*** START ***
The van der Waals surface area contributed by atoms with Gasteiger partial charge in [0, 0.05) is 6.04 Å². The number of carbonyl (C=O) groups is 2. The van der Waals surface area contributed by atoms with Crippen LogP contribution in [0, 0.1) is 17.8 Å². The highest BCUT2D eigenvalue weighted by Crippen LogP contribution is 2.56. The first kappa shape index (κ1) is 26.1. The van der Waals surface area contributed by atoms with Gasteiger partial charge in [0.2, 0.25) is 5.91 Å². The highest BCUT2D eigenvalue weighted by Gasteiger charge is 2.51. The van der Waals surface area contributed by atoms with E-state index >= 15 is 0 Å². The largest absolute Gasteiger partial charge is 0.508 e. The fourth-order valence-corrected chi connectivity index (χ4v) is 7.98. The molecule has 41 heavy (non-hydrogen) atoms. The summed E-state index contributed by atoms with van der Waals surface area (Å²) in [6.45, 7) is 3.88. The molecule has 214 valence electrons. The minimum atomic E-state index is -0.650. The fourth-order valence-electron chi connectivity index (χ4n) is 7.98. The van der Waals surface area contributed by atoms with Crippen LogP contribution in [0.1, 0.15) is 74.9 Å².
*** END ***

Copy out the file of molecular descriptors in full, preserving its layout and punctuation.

The van der Waals surface area contributed by atoms with Gasteiger partial charge in [0, 0.05) is 6.04 Å². The number of carbonyl (C=O) groups is 2. The van der Waals surface area contributed by atoms with Crippen LogP contribution in [0, 0.1) is 17.8 Å². The highest BCUT2D eigenvalue weighted by Crippen LogP contribution is 2.56. The first kappa shape index (κ1) is 26.1. The van der Waals surface area contributed by atoms with Gasteiger partial charge in [0.2, 0.25) is 5.91 Å². The highest BCUT2D eigenvalue weighted by Gasteiger charge is 2.51. The van der Waals surface area contributed by atoms with E-state index >= 15 is 0 Å². The largest absolute Gasteiger partial charge is 0.508 e. The fourth-order valence-corrected chi connectivity index (χ4v) is 7.98. The molecule has 41 heavy (non-hydrogen) atoms. The summed E-state index contributed by atoms with van der Waals surface area (Å²) in [6.45, 7) is 3.88. The molecule has 214 valence electrons. The minimum atomic E-state index is -0.650. The fourth-order valence-electron chi connectivity index (χ4n) is 7.98. The van der Waals surface area contributed by atoms with Crippen LogP contribution in [0.1, 0.15) is 74.9 Å².